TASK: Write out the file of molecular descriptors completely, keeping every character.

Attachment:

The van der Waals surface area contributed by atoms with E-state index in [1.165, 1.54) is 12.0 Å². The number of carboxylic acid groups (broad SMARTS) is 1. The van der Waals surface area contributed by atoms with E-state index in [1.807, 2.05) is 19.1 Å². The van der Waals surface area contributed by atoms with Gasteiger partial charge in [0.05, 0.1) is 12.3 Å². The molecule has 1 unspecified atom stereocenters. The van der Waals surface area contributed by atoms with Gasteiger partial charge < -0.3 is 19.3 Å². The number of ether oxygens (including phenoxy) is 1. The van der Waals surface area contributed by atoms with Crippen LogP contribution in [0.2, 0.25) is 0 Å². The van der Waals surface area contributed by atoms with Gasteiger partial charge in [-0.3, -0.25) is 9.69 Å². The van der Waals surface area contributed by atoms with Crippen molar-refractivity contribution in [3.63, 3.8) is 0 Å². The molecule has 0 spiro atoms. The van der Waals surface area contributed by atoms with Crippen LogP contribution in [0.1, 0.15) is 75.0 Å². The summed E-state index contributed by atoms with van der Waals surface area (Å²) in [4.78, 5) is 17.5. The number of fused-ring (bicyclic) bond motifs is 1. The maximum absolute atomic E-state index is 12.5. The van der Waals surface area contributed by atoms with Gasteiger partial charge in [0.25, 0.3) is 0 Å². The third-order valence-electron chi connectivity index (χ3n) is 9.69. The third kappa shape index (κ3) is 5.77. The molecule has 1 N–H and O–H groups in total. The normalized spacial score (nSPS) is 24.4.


The van der Waals surface area contributed by atoms with E-state index in [1.165, 1.54) is 12.0 Å². The number of carboxylic acid groups (broad SMARTS) is 1. The van der Waals surface area contributed by atoms with E-state index in [1.807, 2.05) is 19.1 Å². The van der Waals surface area contributed by atoms with Gasteiger partial charge in [0.05, 0.1) is 12.3 Å². The molecule has 1 unspecified atom stereocenters. The van der Waals surface area contributed by atoms with Gasteiger partial charge < -0.3 is 19.3 Å². The number of ether oxygens (including phenoxy) is 1. The van der Waals surface area contributed by atoms with Crippen LogP contribution in [0.2, 0.25) is 0 Å². The van der Waals surface area contributed by atoms with Gasteiger partial charge in [-0.3, -0.25) is 9.69 Å². The van der Waals surface area contributed by atoms with Crippen molar-refractivity contribution in [3.63, 3.8) is 0 Å². The molecule has 0 spiro atoms. The van der Waals surface area contributed by atoms with Crippen LogP contribution in [0.1, 0.15) is 75.0 Å². The summed E-state index contributed by atoms with van der Waals surface area (Å²) in [4.78, 5) is 17.5. The number of fused-ring (bicyclic) bond motifs is 1. The maximum absolute atomic E-state index is 12.5. The van der Waals surface area contributed by atoms with Gasteiger partial charge in [0.25, 0.3) is 0 Å². The third-order valence-electron chi connectivity index (χ3n) is 9.69. The third kappa shape index (κ3) is 5.77. The molecule has 1 N–H and O–H groups in total. The normalized spacial score (nSPS) is 24.4.